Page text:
The View from Northern Ireland: The need for the food industry to deliver realistic farmer prices was one of the recurring themes discussed at the recent Northern Ireland Food and Drink Association (NIFDA) Conference, which was used to tease out the ‘Going for Growth’ targets identified within the recently published report from the Agri-Food Strategy Board.
Significantly, many of the speakers at the event confirmed that the days of ‘cheap food’ were over with many of the countries previously supplying the EU with commodity products now unable to meet their own internal food requirements
But board Chairman Tony O’Neill was at pains to point out that the requirement to deliver ‘improved producer returns’ must be achieved against the backdrop of a re-structured farming industry.
“We need a minimum scale of operation at individual farm level,” he told AgriLand. “And farmers must continue to improve efficiency levels. Improving our competitiveness will remain the cornerstone of our development plans for the future.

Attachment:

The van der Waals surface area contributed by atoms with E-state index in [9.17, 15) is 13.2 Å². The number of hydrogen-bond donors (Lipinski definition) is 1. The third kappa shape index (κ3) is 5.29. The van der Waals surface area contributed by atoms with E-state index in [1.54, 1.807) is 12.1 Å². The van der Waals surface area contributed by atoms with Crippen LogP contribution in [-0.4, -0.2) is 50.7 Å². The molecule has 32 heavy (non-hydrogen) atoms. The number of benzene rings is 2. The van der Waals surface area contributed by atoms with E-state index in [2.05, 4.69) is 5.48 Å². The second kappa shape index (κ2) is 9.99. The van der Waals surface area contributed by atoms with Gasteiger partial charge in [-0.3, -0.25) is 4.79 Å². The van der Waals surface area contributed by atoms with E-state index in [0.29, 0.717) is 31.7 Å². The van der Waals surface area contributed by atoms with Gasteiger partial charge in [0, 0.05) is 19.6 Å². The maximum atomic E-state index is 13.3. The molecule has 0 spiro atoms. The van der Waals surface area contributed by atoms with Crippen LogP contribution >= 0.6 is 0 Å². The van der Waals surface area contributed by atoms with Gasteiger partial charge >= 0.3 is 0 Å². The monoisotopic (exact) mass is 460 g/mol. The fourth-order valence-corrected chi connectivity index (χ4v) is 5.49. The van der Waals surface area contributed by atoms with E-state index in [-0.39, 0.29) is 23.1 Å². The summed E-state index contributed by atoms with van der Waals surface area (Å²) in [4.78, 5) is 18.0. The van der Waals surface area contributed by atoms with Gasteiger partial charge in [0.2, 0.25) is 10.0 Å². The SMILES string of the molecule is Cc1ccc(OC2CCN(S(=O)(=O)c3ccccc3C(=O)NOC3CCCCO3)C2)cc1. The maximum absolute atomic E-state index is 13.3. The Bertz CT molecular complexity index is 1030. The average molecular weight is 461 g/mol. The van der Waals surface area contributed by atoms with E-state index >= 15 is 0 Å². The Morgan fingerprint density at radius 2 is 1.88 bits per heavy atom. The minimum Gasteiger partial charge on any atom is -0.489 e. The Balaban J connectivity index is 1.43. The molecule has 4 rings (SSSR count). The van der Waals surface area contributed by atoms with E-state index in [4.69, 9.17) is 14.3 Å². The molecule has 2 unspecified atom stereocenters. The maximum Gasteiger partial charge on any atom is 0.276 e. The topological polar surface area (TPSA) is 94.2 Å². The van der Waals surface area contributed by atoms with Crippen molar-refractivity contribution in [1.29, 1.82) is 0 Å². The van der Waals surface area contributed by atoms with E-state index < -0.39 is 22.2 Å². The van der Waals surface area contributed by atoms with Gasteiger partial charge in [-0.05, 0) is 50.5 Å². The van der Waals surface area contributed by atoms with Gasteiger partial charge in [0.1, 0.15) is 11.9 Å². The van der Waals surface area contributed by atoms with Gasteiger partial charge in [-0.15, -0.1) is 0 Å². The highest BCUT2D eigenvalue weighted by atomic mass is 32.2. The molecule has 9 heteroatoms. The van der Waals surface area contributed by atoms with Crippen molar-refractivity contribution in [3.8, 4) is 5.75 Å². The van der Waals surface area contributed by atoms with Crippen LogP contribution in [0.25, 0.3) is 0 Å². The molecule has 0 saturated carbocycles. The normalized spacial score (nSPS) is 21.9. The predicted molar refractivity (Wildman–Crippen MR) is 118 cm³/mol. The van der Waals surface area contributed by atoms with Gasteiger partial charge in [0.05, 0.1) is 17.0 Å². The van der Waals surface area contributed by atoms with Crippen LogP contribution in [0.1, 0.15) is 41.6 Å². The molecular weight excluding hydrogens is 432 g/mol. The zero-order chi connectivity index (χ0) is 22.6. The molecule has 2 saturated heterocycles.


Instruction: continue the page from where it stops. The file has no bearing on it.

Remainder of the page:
“A profitable farming sector will underpin the future prospects of the agri-food sector as whole. Producers will also have a key role in offering products that are more in line with market requirements”
Two of the issues identified as hindering the prospects for future agri growth were the limitations of the current conacre system and the need to encourage more young people into production agriculture.
It was felt that both could be tackled together if greater incentives were in place to facilitate the challenge of succession within farming families.
Courtesy of his presentation to the conference, Ulster Farmers Union deputy president Ian Marshall confirmed that greater levels of trust must be engendered right along the agri-food chain. “There is a need for much better communication between farmers and processers,” he stressed.
“The development of a single food chain must also mean an equality of profit sharing right down the line.”
The NIFDA conference was held in the wake of the announcement by Northern Ireland’s Farm Minister O’Neill regarding the establishment of an agri-food loan scheme. Many of the delegates attending the conference made the point that the finance on offer must be accessible to all categories of farmer, and not just poultry and pig producers.